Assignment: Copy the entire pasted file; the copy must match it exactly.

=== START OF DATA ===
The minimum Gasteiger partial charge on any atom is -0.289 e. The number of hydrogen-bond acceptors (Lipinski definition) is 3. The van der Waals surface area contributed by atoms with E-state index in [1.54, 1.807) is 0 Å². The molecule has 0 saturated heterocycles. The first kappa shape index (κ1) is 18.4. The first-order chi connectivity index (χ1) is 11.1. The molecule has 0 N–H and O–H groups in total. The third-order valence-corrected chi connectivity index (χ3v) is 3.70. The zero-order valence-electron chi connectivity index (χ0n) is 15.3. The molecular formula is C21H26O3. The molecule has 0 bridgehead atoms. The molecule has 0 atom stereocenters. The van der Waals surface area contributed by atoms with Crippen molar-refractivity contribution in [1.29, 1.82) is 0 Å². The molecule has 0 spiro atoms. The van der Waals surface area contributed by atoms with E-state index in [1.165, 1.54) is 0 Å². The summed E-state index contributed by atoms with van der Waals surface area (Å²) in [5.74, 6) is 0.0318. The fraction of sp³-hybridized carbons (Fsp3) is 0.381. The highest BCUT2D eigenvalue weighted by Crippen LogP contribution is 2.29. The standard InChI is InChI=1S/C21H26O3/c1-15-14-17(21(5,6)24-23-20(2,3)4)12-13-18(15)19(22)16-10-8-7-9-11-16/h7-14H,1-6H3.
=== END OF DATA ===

The minimum Gasteiger partial charge on any atom is -0.289 e. The number of hydrogen-bond acceptors (Lipinski definition) is 3. The van der Waals surface area contributed by atoms with E-state index in [1.54, 1.807) is 0 Å². The molecule has 0 saturated heterocycles. The first kappa shape index (κ1) is 18.4. The first-order chi connectivity index (χ1) is 11.1. The molecule has 0 N–H and O–H groups in total. The third-order valence-corrected chi connectivity index (χ3v) is 3.70. The zero-order valence-electron chi connectivity index (χ0n) is 15.3. The molecular formula is C21H26O3. The molecule has 0 bridgehead atoms. The molecule has 0 atom stereocenters. The van der Waals surface area contributed by atoms with Crippen molar-refractivity contribution in [1.29, 1.82) is 0 Å². The molecule has 0 spiro atoms. The van der Waals surface area contributed by atoms with E-state index in [1.165, 1.54) is 0 Å². The summed E-state index contributed by atoms with van der Waals surface area (Å²) in [5.74, 6) is 0.0318. The fraction of sp³-hybridized carbons (Fsp3) is 0.381. The highest BCUT2D eigenvalue weighted by Crippen LogP contribution is 2.29. The standard InChI is InChI=1S/C21H26O3/c1-15-14-17(21(5,6)24-23-20(2,3)4)12-13-18(15)19(22)16-10-8-7-9-11-16/h7-14H,1-6H3.